How delightful! Suzanne told me that Georgia’s childhood friend Jules calls his Rhode Island oyster business Walrus and Carpenter.
Lewis Carroll’s poem “The Walrus and the Carpenter” was the first poem I memorized in school. I was 11. It was a long poem but not too hard after memorizing the script of Alice in Wonderland at 10 (I was Alice’s understudy).
Here’s where oysters come in:
“O Oysters, come and walk with us!”
The Walrus did beseech.
“A pleasant walk, a pleasant talk,
Along the briny beach:
We cannot do with more than four,
To give a hand to each.”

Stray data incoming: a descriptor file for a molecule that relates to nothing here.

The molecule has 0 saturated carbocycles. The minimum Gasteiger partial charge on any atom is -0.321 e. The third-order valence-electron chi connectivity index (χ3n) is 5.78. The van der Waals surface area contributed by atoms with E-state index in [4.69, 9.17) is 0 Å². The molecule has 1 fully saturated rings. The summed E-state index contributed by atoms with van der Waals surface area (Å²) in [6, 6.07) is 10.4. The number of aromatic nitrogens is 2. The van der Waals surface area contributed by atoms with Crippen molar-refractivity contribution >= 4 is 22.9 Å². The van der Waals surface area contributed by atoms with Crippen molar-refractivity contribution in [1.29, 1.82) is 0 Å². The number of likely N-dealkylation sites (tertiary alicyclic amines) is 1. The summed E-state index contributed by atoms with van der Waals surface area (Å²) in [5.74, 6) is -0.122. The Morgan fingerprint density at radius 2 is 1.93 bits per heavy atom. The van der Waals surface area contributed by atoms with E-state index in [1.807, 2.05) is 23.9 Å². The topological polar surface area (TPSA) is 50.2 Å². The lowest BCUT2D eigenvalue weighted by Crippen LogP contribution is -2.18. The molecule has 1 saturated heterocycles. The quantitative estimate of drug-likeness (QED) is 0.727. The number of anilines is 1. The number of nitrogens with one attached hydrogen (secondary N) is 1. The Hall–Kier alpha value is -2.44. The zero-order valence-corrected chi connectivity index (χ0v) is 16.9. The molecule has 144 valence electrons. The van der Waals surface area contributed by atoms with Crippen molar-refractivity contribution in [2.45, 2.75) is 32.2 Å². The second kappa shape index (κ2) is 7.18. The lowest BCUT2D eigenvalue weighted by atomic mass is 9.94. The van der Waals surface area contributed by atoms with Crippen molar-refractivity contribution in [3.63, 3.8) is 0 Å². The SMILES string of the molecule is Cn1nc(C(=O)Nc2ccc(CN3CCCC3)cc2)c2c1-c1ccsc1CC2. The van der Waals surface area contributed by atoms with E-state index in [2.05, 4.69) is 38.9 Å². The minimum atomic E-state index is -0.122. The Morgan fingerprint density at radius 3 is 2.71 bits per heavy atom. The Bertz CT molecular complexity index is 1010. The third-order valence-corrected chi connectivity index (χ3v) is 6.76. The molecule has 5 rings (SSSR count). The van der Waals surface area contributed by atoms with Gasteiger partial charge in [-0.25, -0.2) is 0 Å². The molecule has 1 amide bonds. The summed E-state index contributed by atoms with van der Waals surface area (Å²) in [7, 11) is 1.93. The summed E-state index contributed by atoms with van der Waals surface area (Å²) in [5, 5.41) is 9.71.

The oldest oyster is wary and has no intention of leaving his oyster bed. But a slew of young oysters jump up, ready for a pleasant walk and talk. After many verses:
“O Oysters,” said the Carpenter,
“You’ve had a pleasant run!
Shall we be trotting home again?’
But answer came there none–
And this was scarcely odd, because
They’d eaten every one.
Read the whole poem, here.
And if you are in Rhode Island, please check out Walrus and Carpenter Oysters. On their website, you will find bios about the oyster cultivators on the team and information on where to show up for their current dinner series.
Suzanne particularly recommends reading some of the links on the company’s press page, especially the one to the New Yorker article (here) about how a dismantled bamboo art installation from the roof of the Metropolitan Museum of Art called Big Bambú ended up making oysters happy in Rhode Island.
Photo of the original John Tenniel art: wikimedia.org